How the Mormon GOP runs Utah with a collectivist touch

  • Paul Lachine
  • Steeples of The Church of Jesus Christ of Latter-day Saints rise above the sprawl of Lehi, south of Salt Lake City on Utah's booming Wasatch Front.

    Ed Kosmicki
  • Matt Godfrey, who just finished three terms as mayor of Ogden, Utah, pushed for downtown redevelopment in buildings such as the former American Can Company, now home to Amer Sports.

    Ed Kosmicki
  • City Creek Center in Salt Lake City, a new downtown project developed by The Church of Jesus Christ of Latter-day Saints.

    Ed Kosmicki
  • The city-sponsored restoration project on Jefferson Avenue, in Ogden

    Ed Kosmicki
  • The church-built Colonial Court apartment complex in Ogden. The church is also renovating its Ogden temple and working on a $250 million mixed-use development surrounding it.

    Ed Kosmicki
  • Utah's mass transit revolution began before the 2002 Olympics with the federally funded TRAX light rail system. It continues to grow with city, state and federal dollars.

    Ed Kosmicki
  • A young family watches indoor skydiving at the Salomon Center sports adventure complex in Ogden, Utah.

    Ed Kosmicki

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"We have a vision of the next American economy, which we think is very different than the real estate-fueled consumption economy that crashed," says Muro, of Brookings. "It's one that's much more oriented to production of things, the export of things, it is driven by strong regional innovation systems and industry clusters, and because it exports, it isn't so determined solely by the U.S. business cycle. Utah epitomizes that."

Muro is especially impressed with the Utah Science Technology and Research Initiative, created in 2006 by Republican Gov. Jon Huntsman Jr. The program's goal is to enhance research and innovation at the state's universities, then pair that with businesses, making the universities into high-tech incubators of sorts. Another Huntsman initiative is using incentives to help attract "clusters" of industries of the sorts Muro mentions -- software, aerospace, the outdoor industry.

In the last year alone, the state government has given out more than $100 million in incentives to businesses relocating or expanding in Utah, including eBay, a Family Dollar distribution center in southwestern Utah, and Sephora and Hershey distribution centers. Over the past three years, the state incentivized IM Flash to the tune of $45 million; Goldman Sachs dramatically expanded its Salt Lake City presence with the help of a $47.3 million tax rebate; and Adobe and Morgan Stanley also drew from the state pot. More than $7 million in motion picture incentives were handed out last year, and the state also has strong rural development grants and renewable energy incentives.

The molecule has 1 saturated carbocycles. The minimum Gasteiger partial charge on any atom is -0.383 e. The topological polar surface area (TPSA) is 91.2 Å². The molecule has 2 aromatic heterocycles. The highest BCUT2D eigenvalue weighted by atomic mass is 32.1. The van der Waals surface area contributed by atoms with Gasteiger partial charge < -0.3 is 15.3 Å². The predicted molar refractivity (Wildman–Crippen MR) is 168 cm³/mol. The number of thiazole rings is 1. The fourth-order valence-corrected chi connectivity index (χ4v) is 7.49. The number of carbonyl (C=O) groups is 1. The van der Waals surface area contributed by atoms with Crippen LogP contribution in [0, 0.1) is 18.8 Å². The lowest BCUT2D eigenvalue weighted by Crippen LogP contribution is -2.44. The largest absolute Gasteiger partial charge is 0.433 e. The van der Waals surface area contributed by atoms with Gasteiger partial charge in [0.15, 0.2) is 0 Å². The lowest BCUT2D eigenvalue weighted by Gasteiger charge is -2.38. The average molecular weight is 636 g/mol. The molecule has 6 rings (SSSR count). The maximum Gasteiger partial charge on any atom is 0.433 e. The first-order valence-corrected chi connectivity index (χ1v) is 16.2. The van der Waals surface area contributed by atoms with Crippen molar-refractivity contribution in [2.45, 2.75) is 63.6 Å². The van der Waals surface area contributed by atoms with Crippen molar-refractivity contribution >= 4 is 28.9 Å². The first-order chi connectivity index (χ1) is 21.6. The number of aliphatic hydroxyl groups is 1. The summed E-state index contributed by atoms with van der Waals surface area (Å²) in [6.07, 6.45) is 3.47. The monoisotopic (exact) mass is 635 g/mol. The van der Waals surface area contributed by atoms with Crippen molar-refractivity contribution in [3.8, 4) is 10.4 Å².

Incentives fly in Utah, with support from some of the most conservative legislators, says Jeff Edwards, president of Economic Development Corporation Utah, a public-private partnership, because they aren't paid to the businesses up front. The state writes the check, usually in the form of a tax credit rebate, only after the business has settled in Utah and created a specific number of jobs with higher wages than the average for the area. The approach seems to be working. Utah has gained more than 24,000 jobs since August 2011, with the biggest gains in the manufacturing and "professional and business" sectors.

Ogden has used state incentives -- plus a generous offering of local cash and tax credits -- to help it attract its own branch of the state's outdoor industry gear cluster. Amer Sports, an international conglomerate that owns Salomon, Atomic, Wilson, Mavic and other big names, moved to Ogden in 2007 with about 110 employees. Amer received $2.5 million in state incentives, in addition to some $5 million in local tax credits and incentives, including naming rights to the city-owned Salomon Center. Quality Bicycle Parts, a huge wholesale distributor, received state incentives for locating in Ogden, and ENVE, which builds carbon-fiber bike parts, was offered $1.3 million to "inshore" more than 300 Chinese manufacturing jobs back to Ogden.

Mike Dowse, Amer's Americas general manager, says he was attracted by Ogden's proximity to outdoor amenities (such as federal land), the incentives and the direct flights to Paris from Salt Lake City's airport. There was also cheap housing for his employees, who have bought some 30 homes in the area (the median home price in Ogden is about half that in Portland, Ore.). Dowse was also drawn by the then-fledgling outdoor industry cluster in Ogden, which provides a larger labor pool to draw from, a more collaborative environment and adds energy and bodies to the "high adventure" visions of Godfrey.

Ogden's cluster got its start when Curt Geiger, then vice president of Descente North America, convinced the Japan-based ski-apparel company's higher-ups to move its headquarters from Denver to a downtown location in 2004. They were drawn not by state incentives but by the promise of a gondola, an idea being floated by Godfrey and others at the time, from downtown Ogden to the eastern side of town, with a second leg leading up to the slopes. Goode Skis soon followed Descente, helped along by free access to a lake near downtown, renamed Goode Lake, where it can test its water skis.